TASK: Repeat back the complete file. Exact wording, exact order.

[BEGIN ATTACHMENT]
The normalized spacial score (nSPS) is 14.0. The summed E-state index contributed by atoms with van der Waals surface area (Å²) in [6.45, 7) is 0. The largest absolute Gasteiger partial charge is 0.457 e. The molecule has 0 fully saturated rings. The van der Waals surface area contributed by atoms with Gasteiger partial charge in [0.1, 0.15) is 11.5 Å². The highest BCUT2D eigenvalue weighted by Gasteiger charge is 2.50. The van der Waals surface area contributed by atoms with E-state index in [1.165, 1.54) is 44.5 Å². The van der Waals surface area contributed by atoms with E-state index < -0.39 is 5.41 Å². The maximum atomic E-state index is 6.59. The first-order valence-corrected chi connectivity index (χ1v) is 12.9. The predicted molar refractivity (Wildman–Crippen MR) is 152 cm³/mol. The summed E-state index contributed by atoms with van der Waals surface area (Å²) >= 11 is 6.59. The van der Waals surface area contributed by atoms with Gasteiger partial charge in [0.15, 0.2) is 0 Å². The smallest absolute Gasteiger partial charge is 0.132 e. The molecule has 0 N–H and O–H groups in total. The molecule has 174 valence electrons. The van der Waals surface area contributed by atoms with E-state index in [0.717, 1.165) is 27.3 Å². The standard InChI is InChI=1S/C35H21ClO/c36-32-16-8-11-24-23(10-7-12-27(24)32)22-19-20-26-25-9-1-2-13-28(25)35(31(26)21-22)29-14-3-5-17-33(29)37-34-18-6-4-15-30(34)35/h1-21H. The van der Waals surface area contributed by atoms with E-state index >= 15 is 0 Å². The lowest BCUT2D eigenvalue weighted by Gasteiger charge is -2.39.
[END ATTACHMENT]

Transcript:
The normalized spacial score (nSPS) is 14.0. The summed E-state index contributed by atoms with van der Waals surface area (Å²) in [6.45, 7) is 0. The largest absolute Gasteiger partial charge is 0.457 e. The molecule has 0 fully saturated rings. The van der Waals surface area contributed by atoms with Gasteiger partial charge in [0.1, 0.15) is 11.5 Å². The highest BCUT2D eigenvalue weighted by Gasteiger charge is 2.50. The van der Waals surface area contributed by atoms with E-state index in [1.165, 1.54) is 44.5 Å². The van der Waals surface area contributed by atoms with E-state index < -0.39 is 5.41 Å². The maximum atomic E-state index is 6.59. The first-order valence-corrected chi connectivity index (χ1v) is 12.9. The predicted molar refractivity (Wildman–Crippen MR) is 152 cm³/mol. The summed E-state index contributed by atoms with van der Waals surface area (Å²) >= 11 is 6.59. The van der Waals surface area contributed by atoms with Gasteiger partial charge in [0.15, 0.2) is 0 Å². The smallest absolute Gasteiger partial charge is 0.132 e. The molecule has 0 N–H and O–H groups in total. The molecule has 174 valence electrons. The van der Waals surface area contributed by atoms with E-state index in [0.717, 1.165) is 27.3 Å². The standard InChI is InChI=1S/C35H21ClO/c36-32-16-8-11-24-23(10-7-12-27(24)32)22-19-20-26-25-9-1-2-13-28(25)35(31(26)21-22)29-14-3-5-17-33(29)37-34-18-6-4-15-30(34)35/h1-21H. The van der Waals surface area contributed by atoms with E-state index >= 15 is 0 Å². The lowest BCUT2D eigenvalue weighted by Gasteiger charge is -2.39.